Published-By KEN MAGINNIS, UPI Outside View Commentator
LONDON, (UPI) — As the U.S. presidential election approaches in the United States, the potential threat from Iran still has to be the most important foreign affairs issue for both candidates.
Until now, the United States has relied on the “carrot-and-stick” approach to Iran yet, despite failure so far, neither candidate has set out a strategy to properly empower the Iranian people and their resistance; thus resolving the issue for once and all at its core.
It’s transparent that the United States cannot afford to become involved in yet another war in the Middle East.
With no clearly predictable end in sight for the war in Afghanistan and the memory of Iraq still fresh in the minds of the public, the United States simply cannot contemplate yet another conflict, especially with the second largest country in the Middle East.
Even if the United States was to authorize limited military action that would, at best, delay the Iranian nuclear program by a no more than a few years. Putting aside rhetoric and campaign promises, Western military intervention in Iran remains all but unthinkable.
Hence, with direct intervention off the table, what other means should the United States employ? Negotiations with the current Iranian regime have not only been fruitless but have consistently been used by the fanatical mullahs as an opportunity to buy time and to continue their pattern of deception and duplicity.
But sanctions, not because they have succeeded in changing the behavior of the regime but because they help isolate it and deter foreign interests and investments from the equation, have been the most productive tactic to date. That isolation must be reinforced and the mullahs left to face the wrath of their own people who haven’t forgotten the events of 2009 or the 30 years of terror this regime has inflicted upon them.
During the era of Apartheid, the minority government of South Africa was sanctioned and isolated by the international community in the hopes that the people and their resistance would mount a campaign to bring down the government, with no need for foreign intervention.
Nearly 20 years later the international community should be endorsing a similar policy toward Iran. Here is, after all, a regime which has the highest execution rate in the world and still executes minors. Its foreign policy is soaked in the blood of innocent Syrians and Iraqi’s as it continues to export terrorism throughout the region. The international community must take a firm stance against this regime by siding with the people and their legitimate resistance, just as it sided with the African National Congress.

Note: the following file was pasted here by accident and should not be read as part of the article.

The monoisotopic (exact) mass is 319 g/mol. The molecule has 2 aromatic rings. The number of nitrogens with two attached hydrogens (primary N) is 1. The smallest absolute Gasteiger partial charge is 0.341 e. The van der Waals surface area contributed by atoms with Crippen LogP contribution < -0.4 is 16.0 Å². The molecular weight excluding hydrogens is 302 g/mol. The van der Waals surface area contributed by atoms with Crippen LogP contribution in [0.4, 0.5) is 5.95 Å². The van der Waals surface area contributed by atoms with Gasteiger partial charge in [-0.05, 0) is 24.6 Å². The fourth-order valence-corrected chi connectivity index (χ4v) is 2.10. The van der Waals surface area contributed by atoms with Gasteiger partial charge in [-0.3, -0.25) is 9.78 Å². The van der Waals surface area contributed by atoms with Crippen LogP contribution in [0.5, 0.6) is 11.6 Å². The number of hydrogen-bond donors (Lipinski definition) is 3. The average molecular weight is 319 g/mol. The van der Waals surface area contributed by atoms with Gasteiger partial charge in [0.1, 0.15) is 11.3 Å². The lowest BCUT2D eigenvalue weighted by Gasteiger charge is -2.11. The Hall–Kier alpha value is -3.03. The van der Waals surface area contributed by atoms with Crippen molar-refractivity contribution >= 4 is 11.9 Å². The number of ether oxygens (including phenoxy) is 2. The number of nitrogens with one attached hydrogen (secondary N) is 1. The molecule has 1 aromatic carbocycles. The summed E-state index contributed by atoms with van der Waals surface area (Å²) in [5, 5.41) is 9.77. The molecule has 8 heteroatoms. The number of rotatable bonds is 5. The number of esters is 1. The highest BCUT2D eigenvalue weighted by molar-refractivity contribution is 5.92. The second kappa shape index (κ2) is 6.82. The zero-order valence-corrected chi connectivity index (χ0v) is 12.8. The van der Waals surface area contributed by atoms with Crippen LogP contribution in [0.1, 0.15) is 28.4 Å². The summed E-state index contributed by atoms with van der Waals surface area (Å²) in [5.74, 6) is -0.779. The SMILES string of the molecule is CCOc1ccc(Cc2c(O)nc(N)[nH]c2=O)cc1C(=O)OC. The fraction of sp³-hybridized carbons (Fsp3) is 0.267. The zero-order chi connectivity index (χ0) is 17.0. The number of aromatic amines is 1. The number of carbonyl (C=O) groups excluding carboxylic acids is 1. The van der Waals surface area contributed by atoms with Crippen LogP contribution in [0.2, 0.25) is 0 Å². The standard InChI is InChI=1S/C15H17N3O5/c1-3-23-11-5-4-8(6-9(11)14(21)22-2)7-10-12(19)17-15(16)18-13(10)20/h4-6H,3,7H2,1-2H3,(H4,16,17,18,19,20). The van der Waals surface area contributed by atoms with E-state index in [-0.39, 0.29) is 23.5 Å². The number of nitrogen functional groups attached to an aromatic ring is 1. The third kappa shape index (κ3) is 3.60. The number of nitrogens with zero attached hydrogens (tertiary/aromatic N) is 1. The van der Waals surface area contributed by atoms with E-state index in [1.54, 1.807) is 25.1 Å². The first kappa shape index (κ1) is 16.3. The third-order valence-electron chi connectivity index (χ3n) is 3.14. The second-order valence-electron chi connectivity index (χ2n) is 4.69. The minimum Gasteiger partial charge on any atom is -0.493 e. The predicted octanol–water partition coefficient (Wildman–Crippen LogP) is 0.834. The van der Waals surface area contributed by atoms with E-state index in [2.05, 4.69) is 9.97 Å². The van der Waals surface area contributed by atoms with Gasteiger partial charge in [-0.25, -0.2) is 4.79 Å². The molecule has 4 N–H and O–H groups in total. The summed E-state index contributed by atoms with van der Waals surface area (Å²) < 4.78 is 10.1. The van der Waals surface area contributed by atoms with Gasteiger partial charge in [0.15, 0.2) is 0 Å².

The Iranian opposition movement, the People’s Mujahedin Organization of Iran should be recognized as the legitimate resistance of the Iranian people.
Ironically, just as the ANC was deemed a terrorist organization by the west for many years, the PMOI also has had to endure a similar designation. However, the organization was delisted on Sept. 28, after a U.S. Court of Appeals ruled that the due process rights of the organization had been violated, and ordered U.S. Secretary of State Hillary Clinton to either provide evidence to justify PMOI’s listing as a FTO or to remove them from the list.
After a lengthy legal battle and a fierce political campaign that won the bipartisan support of the U.S. Congress and an amazing number of the most senior U.S. national security officials over the past four administrations, the State Department finally complied with the courts request and de-listed the group.
As Maryam Rajavi, the leader of the Iranian Resistance, has outlined in her Ten-Point Plan, the Iran of tomorrow should be governed as a democratic, secular, non-nuclear state, which provides equal rights for all.
The organization has stood up against the mullahs’ tyranny for 30 years. Despite having lost more than 120,000 of its activists at the hands of blood-drenched ayatollahs, the PMOI holds an active network of activists in Iran and a massive following among the Diaspora.
Given the experiences of the West it must be apparent that regime change in Iran will only emerge through internal revolution with the people of Iran making the change.
Whoever becomes the next president of the United States must face the fact that negotiation with Tehran has run its course. It is time for a new approach.
The Iranian resistance has gone on record stating that it wants neither weapons nor money but simply asks for the world to isolate the regime; to recognize the resistance and allow the people to take care of the rest.
The “Arab Spring” is already in full swing in the Middle East, it is time for the “Persian Spring” to be allowed to catch up and flourish.
(Lord Ken Maginnis of Drumglass was UUP spokesman for Defense and Home Office 1997-2000, Defense, Trade and Industry 2000-01. He has been a prominent member of the British Parliamentary Committee for Iran Freedom and has spoken in numerous conferences on Iran.)